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Innovation in Collaboration: Why Pro Bono Works Better Together


Although most pro bono legal efforts are spearheaded by law firms, some forward-thinking corporations are co-developing support programs of their own. Innovative case in point: a new program begun at Celanese — the global chemical and specialty materials company based in Dallas — that pairs Celanese’s in-house counsel and legal staff with Sidley lawyers to take on inspiring and far-reaching pro bono projects on such topics as immigration, veterans’ benefits and the arts. Spearheaded just last year by Anne Brooksher Yen, Celanese’s chief compliance officer and chief counsel for litigation, environmental health and safety, and quality, the cross-over program has already created new opportunities for Celanese and Sidley’s “skills-based volunteerism,” as Brooksher-Yen puts it, and prompted The Texas Lawbook and the Association of Corporate Counsel’s DFW Chapter to recognize Celanese, Sidley and Haynes and Boone, LLP (a firm that had partnered with Celanese on border crisis work) with their 2019 Creative Partnership Award.

We spoke with Brooksher-Yen to hear how the Celanese-Sidley collaboration came about, why it works and how merging pro bono efforts puts a new spin on standard law firm/company relations.

Well before your partnership with Sidley, you were a passionate advocate for pro bono work, especially immigration and asylum cases. What drew you to it initially?

Anne Brooksher-Yen: I grew up on the border and have two small children, so asylum work was a natural point of interest. I’ll be honest, pro bono is the hardest work that I do. There are challenging legal issues, and the stakes are really high. I do it because it’s the right thing to do and because lawyers are in this fairly unique position in the world. We’ve been granted a monopoly on an entire industry. When you have that type of power and privilege, I think it comes with certain responsibilities, including giving back to people who most need legal services or are least able to afford them.

Why did you choose to partner with Sidley?

ABY: Sidley offered what I refer to as a “virtual firm experience.” Sidley basically said, “Here’s a list of everything we’re working on; tell us which cases your lawyers are interested in pursuing, and we will find a case for them.” It allowed us to partner with Sidley lawyers and take advantage of Sidley’s infrastructure, depth and reach in a way that we could never replicate internally.

What types of pro bono work did people take on?

ABY: Everybody has been able to do it differently. Veterans’-rights and grandparents’ rights cases; work for local charitable boards, the arts.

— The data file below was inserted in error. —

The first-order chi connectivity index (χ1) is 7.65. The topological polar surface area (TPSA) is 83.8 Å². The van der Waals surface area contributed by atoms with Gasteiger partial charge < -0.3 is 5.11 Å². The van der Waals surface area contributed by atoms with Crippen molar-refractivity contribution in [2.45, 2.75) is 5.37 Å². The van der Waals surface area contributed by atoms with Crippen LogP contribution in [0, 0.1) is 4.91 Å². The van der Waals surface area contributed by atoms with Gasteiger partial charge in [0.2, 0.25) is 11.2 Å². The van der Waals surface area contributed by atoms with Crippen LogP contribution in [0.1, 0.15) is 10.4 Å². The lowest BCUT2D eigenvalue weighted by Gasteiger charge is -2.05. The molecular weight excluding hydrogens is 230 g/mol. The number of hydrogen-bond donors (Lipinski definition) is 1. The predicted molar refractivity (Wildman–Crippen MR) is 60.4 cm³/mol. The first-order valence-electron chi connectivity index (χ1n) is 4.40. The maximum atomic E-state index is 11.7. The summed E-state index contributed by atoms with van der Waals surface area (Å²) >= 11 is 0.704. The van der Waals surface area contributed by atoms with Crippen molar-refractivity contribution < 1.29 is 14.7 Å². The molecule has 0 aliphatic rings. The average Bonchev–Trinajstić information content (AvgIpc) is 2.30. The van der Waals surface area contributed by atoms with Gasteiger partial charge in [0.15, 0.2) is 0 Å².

How have you measured the success of the partnership?

ABY: One way, of course, is just in numbers. Take, as an example, the veterans’ benefits clinic that Sidley hosts. Because Celanese brought so many people to the event and Sidley matched that participation, for the first time we were able to not only work in the office with folks who came in physically but also reach disabled veterans over the phone and video conference.

In terms of success internally, it’s been a great opportunity for us to partner with Sidley’s lawyers in a meaningful yet discrete way and build ties and friendship.

How did the collaboration affect your own pro bono work?

ABY: So what I’m interested in are big, meaty public-interest litigations, which is something that Sidley is uniquely positioned to allow me to do. They looped me into a prison conditions/solitary confinement matter in Oklahoma and a “public charge” litigation, on behalf of a client in Illinois, that challenged the administration’s limits on immigration based on means. If you were a person who relied on any kind of public benefits — like the Supplemental Nutrition Assistance Program (SNAP) or Medicaid — that made you ineligible for legal status.

It’s deeply troubling for a lot of reasons, but one of the biggest is that it adversely impacts families where children have legal status and are entitled to benefits but their parents do not. Some parents will take their family off benefits.

What happened to that case?

ABY: Sidley challenged the regulation in Illinois federal court and was successful in obtaining an injunction. The injunction held all the way up to the Supreme Court, where it was stayed pending appeal earlier this year (with a strong dissent from Justice Sotomayor). Sidley is going back to the Seventh Circuit to make sure the original order sticks.

How do you respond to a setback like that?

ABY: I believe that “fighting the good fight” is not one fight; it’s a million little fights. You have to keep looking for ways to make a difference. Even when you lose, there’s power in the challenge. I think it’s really important to make sure that people in positions of power know that they are being carefully watched.


Celanese Team Members 2020 Pro Bono Partnership